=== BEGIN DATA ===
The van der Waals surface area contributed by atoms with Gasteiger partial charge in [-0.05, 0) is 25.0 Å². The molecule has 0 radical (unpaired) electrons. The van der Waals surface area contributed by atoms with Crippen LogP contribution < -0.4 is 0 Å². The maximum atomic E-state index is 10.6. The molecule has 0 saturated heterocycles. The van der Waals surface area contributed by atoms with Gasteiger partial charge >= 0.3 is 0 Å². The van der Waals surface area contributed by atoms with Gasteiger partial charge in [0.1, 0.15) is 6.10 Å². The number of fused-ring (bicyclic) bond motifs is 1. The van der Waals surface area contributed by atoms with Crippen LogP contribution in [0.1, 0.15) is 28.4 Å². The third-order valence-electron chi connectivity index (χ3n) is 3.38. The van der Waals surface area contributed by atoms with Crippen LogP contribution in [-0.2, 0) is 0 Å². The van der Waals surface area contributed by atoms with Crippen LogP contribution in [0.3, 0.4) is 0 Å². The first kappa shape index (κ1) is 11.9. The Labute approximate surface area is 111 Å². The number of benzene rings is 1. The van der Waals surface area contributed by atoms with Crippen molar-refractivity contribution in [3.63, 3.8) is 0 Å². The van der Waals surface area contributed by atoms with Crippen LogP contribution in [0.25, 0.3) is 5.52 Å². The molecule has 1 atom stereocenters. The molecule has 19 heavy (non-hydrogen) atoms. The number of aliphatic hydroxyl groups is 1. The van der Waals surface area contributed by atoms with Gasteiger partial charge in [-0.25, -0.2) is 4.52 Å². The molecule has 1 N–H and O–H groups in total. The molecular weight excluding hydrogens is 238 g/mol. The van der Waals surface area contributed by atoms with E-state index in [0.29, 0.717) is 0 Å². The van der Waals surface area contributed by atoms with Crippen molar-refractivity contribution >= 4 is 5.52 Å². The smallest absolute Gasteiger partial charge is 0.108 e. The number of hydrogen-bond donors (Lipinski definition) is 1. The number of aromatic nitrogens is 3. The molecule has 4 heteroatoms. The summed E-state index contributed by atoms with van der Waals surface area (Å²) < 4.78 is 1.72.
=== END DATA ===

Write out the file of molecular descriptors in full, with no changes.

The van der Waals surface area contributed by atoms with Gasteiger partial charge in [-0.05, 0) is 25.0 Å². The molecule has 0 radical (unpaired) electrons. The van der Waals surface area contributed by atoms with Crippen LogP contribution < -0.4 is 0 Å². The maximum atomic E-state index is 10.6. The molecule has 0 saturated heterocycles. The van der Waals surface area contributed by atoms with Gasteiger partial charge >= 0.3 is 0 Å². The van der Waals surface area contributed by atoms with Gasteiger partial charge in [0.1, 0.15) is 6.10 Å². The number of fused-ring (bicyclic) bond motifs is 1. The van der Waals surface area contributed by atoms with Crippen LogP contribution in [0.1, 0.15) is 28.4 Å². The third-order valence-electron chi connectivity index (χ3n) is 3.38. The van der Waals surface area contributed by atoms with Crippen LogP contribution in [-0.2, 0) is 0 Å². The van der Waals surface area contributed by atoms with Crippen LogP contribution in [0.3, 0.4) is 0 Å². The first kappa shape index (κ1) is 11.9. The Labute approximate surface area is 111 Å². The number of benzene rings is 1. The van der Waals surface area contributed by atoms with Crippen molar-refractivity contribution in [3.63, 3.8) is 0 Å². The van der Waals surface area contributed by atoms with Crippen LogP contribution in [0.25, 0.3) is 5.52 Å². The molecule has 1 atom stereocenters. The molecule has 19 heavy (non-hydrogen) atoms. The number of aliphatic hydroxyl groups is 1. The van der Waals surface area contributed by atoms with Gasteiger partial charge in [-0.25, -0.2) is 4.52 Å². The molecule has 1 N–H and O–H groups in total. The molecular weight excluding hydrogens is 238 g/mol. The van der Waals surface area contributed by atoms with E-state index in [0.29, 0.717) is 0 Å². The van der Waals surface area contributed by atoms with Crippen molar-refractivity contribution >= 4 is 5.52 Å². The smallest absolute Gasteiger partial charge is 0.108 e. The number of hydrogen-bond donors (Lipinski definition) is 1. The number of aromatic nitrogens is 3. The molecule has 4 heteroatoms. The summed E-state index contributed by atoms with van der Waals surface area (Å²) < 4.78 is 1.72.